Many of the elegant homes built by the wealthy in that era are still here, mansions built for the likes of wrecker William Curry, Florida’s first self-made millionaire.

Harry S Truman liked Key West so much he established his ‘winter White House’ here, spending each November-December and February-March from 1946 t0 1952 in a re-purposed naval officer’s house now named the Harry S Truman Little White House.

Pan American Airways (Pan Am) was born here as a passenger and mail service between the US and Cuba.  In 1927, the first ever commercially operated international flight out of the US departed from Key West bound for Havana.  Pan Am grew to be the largest international air carrier and unofficial flag carrier of the United States until it folded in the 1990s.

With its history of ‘wrecking’ and its halcyon days as a port of entry for illegal rum from Cuba during Prohibition, Key West has always prided itself on being a place of tolerance, free thinking and an ‘anything goes’ mentality.

Marijuana is legal here and the stores are having a lot of fun with their advertising.

Readers old enough to remember Cheech and Chong will smile at this one.

The bottom end of Key West is the southernmost point of the continental United States.

As the marker says, it’s only 90 miles to Cuba.  And the Cuban and Caribbean influence is strong here – in the climate, in the food and in the drinks.

And the roosters which graze freely all over town.  They are descendants of Cuban fighting roosters.  When cock fighting was banned in the US, many of them were released and left to their own devices.  They coupled up with domestic chickens who’d escaped from backyard coops – now also banned – and the result is a thriving community.  They’ve become a symbol of the city.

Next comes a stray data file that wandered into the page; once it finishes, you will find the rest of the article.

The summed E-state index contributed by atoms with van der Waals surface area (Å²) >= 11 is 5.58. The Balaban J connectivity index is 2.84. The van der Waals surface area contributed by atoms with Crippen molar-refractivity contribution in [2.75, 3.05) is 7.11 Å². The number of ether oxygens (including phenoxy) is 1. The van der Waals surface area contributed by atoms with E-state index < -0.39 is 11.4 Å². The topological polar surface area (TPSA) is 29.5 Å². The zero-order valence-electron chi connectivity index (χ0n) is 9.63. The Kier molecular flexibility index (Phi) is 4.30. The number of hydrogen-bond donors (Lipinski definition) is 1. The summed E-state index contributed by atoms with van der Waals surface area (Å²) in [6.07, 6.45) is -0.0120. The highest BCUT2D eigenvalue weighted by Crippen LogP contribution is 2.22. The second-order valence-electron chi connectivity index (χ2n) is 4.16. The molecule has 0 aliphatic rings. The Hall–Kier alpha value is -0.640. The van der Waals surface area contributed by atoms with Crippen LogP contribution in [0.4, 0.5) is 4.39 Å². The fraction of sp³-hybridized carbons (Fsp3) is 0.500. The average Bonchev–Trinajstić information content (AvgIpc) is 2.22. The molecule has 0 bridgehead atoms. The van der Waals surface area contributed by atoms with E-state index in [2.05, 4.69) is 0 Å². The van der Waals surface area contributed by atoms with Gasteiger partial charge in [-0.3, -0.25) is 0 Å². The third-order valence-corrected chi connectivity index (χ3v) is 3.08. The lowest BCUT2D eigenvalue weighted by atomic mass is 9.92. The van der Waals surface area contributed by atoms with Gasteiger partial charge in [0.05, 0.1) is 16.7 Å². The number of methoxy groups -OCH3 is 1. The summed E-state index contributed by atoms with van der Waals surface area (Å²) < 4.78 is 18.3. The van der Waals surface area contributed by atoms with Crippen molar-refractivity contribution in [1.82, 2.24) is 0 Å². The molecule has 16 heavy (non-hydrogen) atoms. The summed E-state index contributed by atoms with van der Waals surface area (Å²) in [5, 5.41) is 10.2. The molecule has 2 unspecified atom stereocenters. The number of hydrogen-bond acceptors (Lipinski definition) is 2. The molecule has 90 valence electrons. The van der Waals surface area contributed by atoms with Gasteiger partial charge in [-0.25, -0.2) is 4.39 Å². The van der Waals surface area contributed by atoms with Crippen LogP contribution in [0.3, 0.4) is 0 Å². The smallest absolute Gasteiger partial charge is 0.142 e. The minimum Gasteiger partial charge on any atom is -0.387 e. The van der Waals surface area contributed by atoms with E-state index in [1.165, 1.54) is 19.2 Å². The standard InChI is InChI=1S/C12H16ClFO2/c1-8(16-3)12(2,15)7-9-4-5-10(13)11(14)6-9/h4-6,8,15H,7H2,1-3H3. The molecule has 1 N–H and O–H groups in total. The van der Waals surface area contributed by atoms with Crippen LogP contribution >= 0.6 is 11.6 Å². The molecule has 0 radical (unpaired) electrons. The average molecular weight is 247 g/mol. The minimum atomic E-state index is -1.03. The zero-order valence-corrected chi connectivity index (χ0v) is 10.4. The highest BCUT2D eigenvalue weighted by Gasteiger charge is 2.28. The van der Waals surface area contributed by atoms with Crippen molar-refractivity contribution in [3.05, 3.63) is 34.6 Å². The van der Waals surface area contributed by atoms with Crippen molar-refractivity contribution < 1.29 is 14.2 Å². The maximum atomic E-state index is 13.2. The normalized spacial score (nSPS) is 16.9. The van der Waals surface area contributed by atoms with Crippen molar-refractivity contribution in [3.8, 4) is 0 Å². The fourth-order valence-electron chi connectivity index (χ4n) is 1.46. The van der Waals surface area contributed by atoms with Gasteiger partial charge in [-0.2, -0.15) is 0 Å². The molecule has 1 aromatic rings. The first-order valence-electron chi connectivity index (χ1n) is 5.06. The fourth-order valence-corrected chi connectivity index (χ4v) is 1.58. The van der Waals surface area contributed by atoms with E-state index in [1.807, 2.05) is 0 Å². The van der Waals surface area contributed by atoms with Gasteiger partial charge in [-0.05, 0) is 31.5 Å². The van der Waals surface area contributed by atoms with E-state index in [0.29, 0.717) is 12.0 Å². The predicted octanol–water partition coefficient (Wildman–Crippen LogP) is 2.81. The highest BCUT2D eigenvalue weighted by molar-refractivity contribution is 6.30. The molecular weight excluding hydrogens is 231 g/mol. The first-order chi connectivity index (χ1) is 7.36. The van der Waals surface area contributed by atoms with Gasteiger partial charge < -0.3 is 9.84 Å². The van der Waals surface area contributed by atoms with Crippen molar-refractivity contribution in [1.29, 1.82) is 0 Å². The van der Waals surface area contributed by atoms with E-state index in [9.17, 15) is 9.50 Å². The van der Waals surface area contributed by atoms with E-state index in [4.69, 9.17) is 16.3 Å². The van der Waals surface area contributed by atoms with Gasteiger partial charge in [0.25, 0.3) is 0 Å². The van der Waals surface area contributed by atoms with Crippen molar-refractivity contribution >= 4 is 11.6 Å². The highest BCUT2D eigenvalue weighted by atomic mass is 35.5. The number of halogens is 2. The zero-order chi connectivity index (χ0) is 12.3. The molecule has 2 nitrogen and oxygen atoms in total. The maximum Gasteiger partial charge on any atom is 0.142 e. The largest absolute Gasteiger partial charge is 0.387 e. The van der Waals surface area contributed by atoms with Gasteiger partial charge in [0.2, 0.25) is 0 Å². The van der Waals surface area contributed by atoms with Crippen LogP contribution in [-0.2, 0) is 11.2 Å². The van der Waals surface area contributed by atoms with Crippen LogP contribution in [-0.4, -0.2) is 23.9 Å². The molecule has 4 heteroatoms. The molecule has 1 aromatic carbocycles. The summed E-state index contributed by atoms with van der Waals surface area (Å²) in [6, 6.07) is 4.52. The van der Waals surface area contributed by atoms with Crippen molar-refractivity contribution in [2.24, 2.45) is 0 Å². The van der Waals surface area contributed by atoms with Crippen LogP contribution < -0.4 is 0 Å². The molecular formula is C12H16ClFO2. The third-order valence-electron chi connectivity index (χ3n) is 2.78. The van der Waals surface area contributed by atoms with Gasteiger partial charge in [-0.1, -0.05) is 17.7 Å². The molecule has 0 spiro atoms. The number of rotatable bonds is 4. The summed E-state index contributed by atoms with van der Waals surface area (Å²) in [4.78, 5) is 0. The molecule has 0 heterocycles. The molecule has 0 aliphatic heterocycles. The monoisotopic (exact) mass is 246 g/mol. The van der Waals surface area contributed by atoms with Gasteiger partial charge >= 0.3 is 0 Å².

The sobering side of Key West’s proximity to Cuba is that it’s one of the places refugees head for.  In the forecourt of the maritime museum is the Mariana, a 6.5 metre jerry-rigged vessel made from empty 55 gallon drums and an old truck motor in which 24 Cubans made the perilous journey in 2015.  Of the thousands who attempt the crossing every year, they were some of the lucky ones.  All survived the journey and having made landfall, have some chance of eventual citizenship.

In 1982, the US Border Patrol blockaded the one road entrance to the Florida Keys, requiring everyone passing the checkpoint to show proof of citizenship in order to pass.   It was part of a crackdown on illegal immigrants and drugs.  Traffic backed up for 27 kilometres as officers searched every vehicle entering and leaving the Keys.

Key Westers were outraged at the notion of US citizens being restricted from moving within their own nation.  Mayor Dennis Wardlow declared that if the US wanted to treat the Keys like a foreign country, Key West would secede.  A US Coast Guard vessel in port was pelted with water balloons, conch fritters and stale Cuban bread.

On 23 April 1982, the Mayor declared the Conch Republic, a ‘Sovereign State of Mind’ open to ‘all comers who understand the value of humour, community and a passion to encourage others to behave in a proud and foolish manner’.

For Jimmy Buffett fans, Key West will always be synonymous with Margaritaville.

At 24 years of age, Buffett went to Nashville seeking fame and fortune but they proved elusive.  He cut two albums there but the first sold only 324 copies and the second was never released.  Disheartened, he came to Key West on a busking holiday and liked it so much, he moved here.

Although he later moved to Palm Beach after he cracked the big time, it was during his time in Key West that he honed his distinctive ‘Gulf and western’ music style, which he was fond of calling ‘drunken Caribbean rock and roll’.  Many of the colourful characters in his songs are said to be modelled on people he knew here.

Nowadays, Key West is a far cry from the images of flip flops, beach shirts, misfits, washed up sailors and dissolute drop outs conjured up by Buffett’s music.  Locals and visitors alike look more like retired doctors, lawyers and other well-heeled boomers from Cape Cod escaping the northern cold, but we’d be willing to bet a fair number of them are Parrotheads.

We’d been to the Margaritaville Bar in Nashville and raised a margarita in remembrance of Jimmy B.  But the original is here.

It was easy to see why he found inspiration in Key West.  It’s sunny and warm and still vaguely eccentric, with a relaxed vibe that entices you to kick back knowing, as he so eloquently put it:

There’s booze in the blender
And soon it will render
That frozen concoction that helps me hang on.

Now if we could just find that lost shaker of salt….